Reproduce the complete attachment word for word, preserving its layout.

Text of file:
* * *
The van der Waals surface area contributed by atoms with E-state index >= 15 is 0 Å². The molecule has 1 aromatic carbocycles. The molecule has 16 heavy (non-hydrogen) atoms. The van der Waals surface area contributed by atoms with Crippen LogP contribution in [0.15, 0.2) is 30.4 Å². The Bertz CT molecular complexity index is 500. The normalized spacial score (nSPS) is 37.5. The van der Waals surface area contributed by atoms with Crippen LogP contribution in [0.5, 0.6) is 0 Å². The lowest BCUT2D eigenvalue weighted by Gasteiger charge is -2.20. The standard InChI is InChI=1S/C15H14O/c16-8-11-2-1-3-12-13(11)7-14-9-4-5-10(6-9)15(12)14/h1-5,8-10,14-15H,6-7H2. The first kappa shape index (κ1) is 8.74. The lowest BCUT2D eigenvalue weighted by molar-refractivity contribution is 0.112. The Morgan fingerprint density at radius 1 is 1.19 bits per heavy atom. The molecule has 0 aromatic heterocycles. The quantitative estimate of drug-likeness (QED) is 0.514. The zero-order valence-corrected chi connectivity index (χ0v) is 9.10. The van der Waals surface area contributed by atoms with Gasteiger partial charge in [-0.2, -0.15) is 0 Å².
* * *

The van der Waals surface area contributed by atoms with E-state index >= 15 is 0 Å². The molecule has 1 aromatic carbocycles. The molecule has 16 heavy (non-hydrogen) atoms. The van der Waals surface area contributed by atoms with Crippen LogP contribution in [0.15, 0.2) is 30.4 Å². The Bertz CT molecular complexity index is 500. The normalized spacial score (nSPS) is 37.5. The van der Waals surface area contributed by atoms with Crippen LogP contribution in [0.5, 0.6) is 0 Å². The lowest BCUT2D eigenvalue weighted by Gasteiger charge is -2.20. The standard InChI is InChI=1S/C15H14O/c16-8-11-2-1-3-12-13(11)7-14-9-4-5-10(6-9)15(12)14/h1-5,8-10,14-15H,6-7H2. The first kappa shape index (κ1) is 8.74. The lowest BCUT2D eigenvalue weighted by molar-refractivity contribution is 0.112. The Morgan fingerprint density at radius 1 is 1.19 bits per heavy atom. The molecule has 0 aromatic heterocycles. The quantitative estimate of drug-likeness (QED) is 0.514. The zero-order valence-corrected chi connectivity index (χ0v) is 9.10. The van der Waals surface area contributed by atoms with Gasteiger partial charge in [-0.2, -0.15) is 0 Å².